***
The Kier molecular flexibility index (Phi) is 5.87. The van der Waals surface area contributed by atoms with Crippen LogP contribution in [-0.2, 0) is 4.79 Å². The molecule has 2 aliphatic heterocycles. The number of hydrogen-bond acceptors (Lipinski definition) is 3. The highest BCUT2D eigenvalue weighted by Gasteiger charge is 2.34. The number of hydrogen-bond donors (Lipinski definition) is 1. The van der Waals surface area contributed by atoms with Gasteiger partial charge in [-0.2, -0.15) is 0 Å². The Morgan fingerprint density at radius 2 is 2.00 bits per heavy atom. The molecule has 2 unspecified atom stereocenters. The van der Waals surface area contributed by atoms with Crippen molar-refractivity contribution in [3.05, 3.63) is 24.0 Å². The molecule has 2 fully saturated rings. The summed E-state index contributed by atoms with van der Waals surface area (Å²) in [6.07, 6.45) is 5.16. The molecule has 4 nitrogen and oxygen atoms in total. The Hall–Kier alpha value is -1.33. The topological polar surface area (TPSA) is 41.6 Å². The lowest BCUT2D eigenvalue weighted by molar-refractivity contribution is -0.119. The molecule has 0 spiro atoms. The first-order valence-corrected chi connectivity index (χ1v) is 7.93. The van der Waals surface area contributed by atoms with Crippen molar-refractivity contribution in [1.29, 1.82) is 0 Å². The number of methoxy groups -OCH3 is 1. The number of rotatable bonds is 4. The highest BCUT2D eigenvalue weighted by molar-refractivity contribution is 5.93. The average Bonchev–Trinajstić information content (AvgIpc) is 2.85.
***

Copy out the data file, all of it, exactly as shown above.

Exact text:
The Kier molecular flexibility index (Phi) is 5.87. The van der Waals surface area contributed by atoms with Crippen LogP contribution in [-0.2, 0) is 4.79 Å². The molecule has 2 aliphatic heterocycles. The number of hydrogen-bond acceptors (Lipinski definition) is 3. The highest BCUT2D eigenvalue weighted by Gasteiger charge is 2.34. The number of hydrogen-bond donors (Lipinski definition) is 1. The van der Waals surface area contributed by atoms with Gasteiger partial charge in [-0.2, -0.15) is 0 Å². The Morgan fingerprint density at radius 2 is 2.00 bits per heavy atom. The molecule has 2 unspecified atom stereocenters. The van der Waals surface area contributed by atoms with Crippen molar-refractivity contribution in [3.05, 3.63) is 24.0 Å². The molecule has 2 fully saturated rings. The summed E-state index contributed by atoms with van der Waals surface area (Å²) in [6.07, 6.45) is 5.16. The molecule has 4 nitrogen and oxygen atoms in total. The Hall–Kier alpha value is -1.33. The topological polar surface area (TPSA) is 41.6 Å². The lowest BCUT2D eigenvalue weighted by molar-refractivity contribution is -0.119. The molecule has 0 spiro atoms. The first-order valence-corrected chi connectivity index (χ1v) is 7.93. The van der Waals surface area contributed by atoms with Crippen molar-refractivity contribution in [1.29, 1.82) is 0 Å². The number of methoxy groups -OCH3 is 1. The number of rotatable bonds is 4. The highest BCUT2D eigenvalue weighted by molar-refractivity contribution is 5.93. The average Bonchev–Trinajstić information content (AvgIpc) is 2.85.